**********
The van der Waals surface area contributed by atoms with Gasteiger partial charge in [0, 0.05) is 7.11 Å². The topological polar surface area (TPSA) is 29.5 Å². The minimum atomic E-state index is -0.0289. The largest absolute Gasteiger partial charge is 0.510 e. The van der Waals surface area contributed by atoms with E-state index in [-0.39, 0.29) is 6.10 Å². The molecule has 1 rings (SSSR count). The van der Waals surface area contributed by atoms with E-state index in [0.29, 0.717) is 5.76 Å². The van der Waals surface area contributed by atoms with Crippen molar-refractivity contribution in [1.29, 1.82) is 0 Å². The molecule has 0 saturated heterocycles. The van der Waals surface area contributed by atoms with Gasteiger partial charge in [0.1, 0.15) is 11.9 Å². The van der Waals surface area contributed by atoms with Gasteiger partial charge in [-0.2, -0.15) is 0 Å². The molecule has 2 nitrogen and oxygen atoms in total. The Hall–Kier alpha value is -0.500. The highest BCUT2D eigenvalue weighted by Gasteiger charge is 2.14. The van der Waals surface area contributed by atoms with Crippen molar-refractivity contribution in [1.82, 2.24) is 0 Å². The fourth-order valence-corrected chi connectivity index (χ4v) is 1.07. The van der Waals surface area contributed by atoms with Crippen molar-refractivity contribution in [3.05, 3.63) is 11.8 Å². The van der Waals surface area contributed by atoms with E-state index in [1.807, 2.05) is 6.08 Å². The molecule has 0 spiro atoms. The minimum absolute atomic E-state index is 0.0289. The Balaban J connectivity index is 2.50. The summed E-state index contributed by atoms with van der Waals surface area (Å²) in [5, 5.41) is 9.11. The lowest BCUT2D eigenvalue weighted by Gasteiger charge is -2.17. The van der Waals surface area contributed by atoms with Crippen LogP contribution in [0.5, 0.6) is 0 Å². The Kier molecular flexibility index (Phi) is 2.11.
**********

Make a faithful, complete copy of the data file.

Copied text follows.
The van der Waals surface area contributed by atoms with Gasteiger partial charge in [0, 0.05) is 7.11 Å². The topological polar surface area (TPSA) is 29.5 Å². The minimum atomic E-state index is -0.0289. The largest absolute Gasteiger partial charge is 0.510 e. The van der Waals surface area contributed by atoms with E-state index in [-0.39, 0.29) is 6.10 Å². The molecule has 1 rings (SSSR count). The van der Waals surface area contributed by atoms with E-state index in [0.29, 0.717) is 5.76 Å². The van der Waals surface area contributed by atoms with Crippen molar-refractivity contribution in [1.29, 1.82) is 0 Å². The molecule has 0 saturated heterocycles. The van der Waals surface area contributed by atoms with Gasteiger partial charge in [0.1, 0.15) is 11.9 Å². The van der Waals surface area contributed by atoms with Gasteiger partial charge in [-0.2, -0.15) is 0 Å². The molecule has 2 nitrogen and oxygen atoms in total. The Hall–Kier alpha value is -0.500. The highest BCUT2D eigenvalue weighted by Gasteiger charge is 2.14. The van der Waals surface area contributed by atoms with Crippen molar-refractivity contribution in [1.82, 2.24) is 0 Å². The fourth-order valence-corrected chi connectivity index (χ4v) is 1.07. The van der Waals surface area contributed by atoms with Crippen molar-refractivity contribution in [3.05, 3.63) is 11.8 Å². The van der Waals surface area contributed by atoms with E-state index in [1.807, 2.05) is 6.08 Å². The molecule has 0 spiro atoms. The minimum absolute atomic E-state index is 0.0289. The Balaban J connectivity index is 2.50. The summed E-state index contributed by atoms with van der Waals surface area (Å²) in [5, 5.41) is 9.11. The lowest BCUT2D eigenvalue weighted by Gasteiger charge is -2.17. The van der Waals surface area contributed by atoms with Crippen LogP contribution in [0.5, 0.6) is 0 Å². The Kier molecular flexibility index (Phi) is 2.11.